Using a toy or a towel, tug-of-war is a fun indoor exercise for dogs to strengthen the rear end, abdomen, and shoulders. Never lift the dog’s head backward when playing this game. Tug-of-war helps build confidence while expending a dog’s pent-up energy indoors. Mix in short breaks during any tug-of-war session to rest the dog’s jaw and so that things do not get out of hand. Some dogs may become overly aggressive if they engage in this game, so know your dog’s non-verbal cues and end the game if things get too rough.
Sit Up To Beg
“Beg” is a fun way to strengthen a dog’s core muscles while improving balance and stability. Core muscles are at work when a dog walks and runs, so it is important to strengthen them regularly. Have your dog in a sit pose and remind her to stay. Place a treat into one hand and allow the dog to see it. Begin by placing your arms in front of the dog so she can smell the treat. You want the dog to know the treat is there. Reward when your dog realizes the treat is in your hand. Yes, give the treat up. For the first day or two, just do this.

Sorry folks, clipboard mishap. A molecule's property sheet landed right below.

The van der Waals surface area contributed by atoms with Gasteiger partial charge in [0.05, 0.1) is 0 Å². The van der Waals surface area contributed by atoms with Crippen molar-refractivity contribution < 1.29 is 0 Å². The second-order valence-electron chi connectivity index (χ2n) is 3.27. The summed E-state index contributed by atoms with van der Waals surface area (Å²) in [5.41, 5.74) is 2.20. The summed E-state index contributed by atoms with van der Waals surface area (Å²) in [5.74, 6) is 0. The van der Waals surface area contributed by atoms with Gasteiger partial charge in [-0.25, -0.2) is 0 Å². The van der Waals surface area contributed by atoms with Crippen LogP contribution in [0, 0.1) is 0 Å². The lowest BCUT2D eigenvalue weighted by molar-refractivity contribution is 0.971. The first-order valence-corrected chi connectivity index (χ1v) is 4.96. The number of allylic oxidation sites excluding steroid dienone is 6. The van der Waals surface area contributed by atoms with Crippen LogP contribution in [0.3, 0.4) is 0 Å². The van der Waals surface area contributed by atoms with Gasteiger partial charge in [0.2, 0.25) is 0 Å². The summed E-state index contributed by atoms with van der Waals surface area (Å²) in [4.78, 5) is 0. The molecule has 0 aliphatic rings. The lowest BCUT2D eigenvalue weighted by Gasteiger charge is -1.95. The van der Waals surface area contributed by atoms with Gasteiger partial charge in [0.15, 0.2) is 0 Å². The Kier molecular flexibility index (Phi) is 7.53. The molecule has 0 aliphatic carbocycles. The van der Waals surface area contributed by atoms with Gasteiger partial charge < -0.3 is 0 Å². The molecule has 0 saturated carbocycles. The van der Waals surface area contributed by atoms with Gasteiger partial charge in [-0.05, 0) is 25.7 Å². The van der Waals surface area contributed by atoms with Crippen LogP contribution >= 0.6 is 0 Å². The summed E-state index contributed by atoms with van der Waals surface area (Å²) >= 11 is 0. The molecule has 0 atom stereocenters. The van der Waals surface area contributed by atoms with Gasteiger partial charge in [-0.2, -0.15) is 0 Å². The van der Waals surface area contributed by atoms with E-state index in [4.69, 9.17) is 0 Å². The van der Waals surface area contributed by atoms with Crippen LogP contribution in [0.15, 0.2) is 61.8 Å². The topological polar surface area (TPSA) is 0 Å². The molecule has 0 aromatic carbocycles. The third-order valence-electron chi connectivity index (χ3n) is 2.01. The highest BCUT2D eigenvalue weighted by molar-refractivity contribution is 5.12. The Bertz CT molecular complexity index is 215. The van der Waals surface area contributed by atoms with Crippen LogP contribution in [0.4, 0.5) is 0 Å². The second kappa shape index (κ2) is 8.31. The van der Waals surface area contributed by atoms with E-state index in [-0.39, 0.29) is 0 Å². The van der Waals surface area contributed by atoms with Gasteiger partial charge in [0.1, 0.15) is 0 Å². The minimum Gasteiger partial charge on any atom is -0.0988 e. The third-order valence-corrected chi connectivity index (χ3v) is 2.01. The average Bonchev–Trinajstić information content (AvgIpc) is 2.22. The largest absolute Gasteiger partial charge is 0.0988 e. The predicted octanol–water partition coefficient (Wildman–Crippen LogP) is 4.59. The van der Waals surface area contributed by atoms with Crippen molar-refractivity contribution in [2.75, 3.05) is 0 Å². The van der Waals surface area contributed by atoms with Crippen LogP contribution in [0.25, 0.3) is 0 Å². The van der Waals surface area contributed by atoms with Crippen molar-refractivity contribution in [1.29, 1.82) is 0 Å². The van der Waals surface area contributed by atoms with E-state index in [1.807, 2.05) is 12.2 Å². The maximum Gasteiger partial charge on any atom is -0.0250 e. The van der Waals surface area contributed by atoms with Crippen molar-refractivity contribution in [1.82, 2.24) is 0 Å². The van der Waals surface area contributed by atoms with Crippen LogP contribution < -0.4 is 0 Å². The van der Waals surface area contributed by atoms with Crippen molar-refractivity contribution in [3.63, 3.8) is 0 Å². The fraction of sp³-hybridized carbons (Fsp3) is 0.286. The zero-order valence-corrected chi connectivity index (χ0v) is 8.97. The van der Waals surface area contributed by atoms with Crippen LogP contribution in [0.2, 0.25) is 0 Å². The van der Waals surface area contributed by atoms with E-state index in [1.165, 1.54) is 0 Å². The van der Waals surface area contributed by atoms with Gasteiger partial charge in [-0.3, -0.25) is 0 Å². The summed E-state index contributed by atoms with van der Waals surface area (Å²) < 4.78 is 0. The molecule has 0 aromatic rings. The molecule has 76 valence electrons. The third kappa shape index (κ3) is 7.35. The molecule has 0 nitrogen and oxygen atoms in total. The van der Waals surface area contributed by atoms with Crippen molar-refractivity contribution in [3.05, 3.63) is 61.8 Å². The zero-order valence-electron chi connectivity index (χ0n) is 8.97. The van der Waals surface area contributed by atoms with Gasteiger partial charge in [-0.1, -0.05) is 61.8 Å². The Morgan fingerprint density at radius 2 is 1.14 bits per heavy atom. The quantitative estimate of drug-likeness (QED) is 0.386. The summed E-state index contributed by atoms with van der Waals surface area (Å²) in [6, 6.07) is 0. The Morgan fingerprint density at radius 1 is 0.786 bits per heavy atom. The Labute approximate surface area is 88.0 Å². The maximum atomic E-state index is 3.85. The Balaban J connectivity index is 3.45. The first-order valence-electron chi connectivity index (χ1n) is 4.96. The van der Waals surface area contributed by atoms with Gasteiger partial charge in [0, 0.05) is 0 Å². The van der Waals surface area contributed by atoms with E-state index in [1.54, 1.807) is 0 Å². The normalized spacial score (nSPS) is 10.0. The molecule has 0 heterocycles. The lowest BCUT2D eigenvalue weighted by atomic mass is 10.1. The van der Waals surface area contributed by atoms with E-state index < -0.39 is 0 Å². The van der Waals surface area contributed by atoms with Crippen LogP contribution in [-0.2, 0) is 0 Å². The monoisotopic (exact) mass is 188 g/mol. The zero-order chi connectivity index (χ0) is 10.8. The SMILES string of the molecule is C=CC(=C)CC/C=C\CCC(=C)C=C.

On day 2 or 3, start holding the treat in front of your dog’s nose, but the treat must be seen in between two fingers so you can hold it in front of the dog’s nose. You want the dog to be on her haunches as a goal. She will be on her haunches and wrap her paws around your arm while you say beg. In order to do this, work on it a few days at a time. By leaning forward a bit and pushing the treat toward Dexter’s nose, he started to associate the word ‘beg,’ the desired behavior.
Spin The Doggy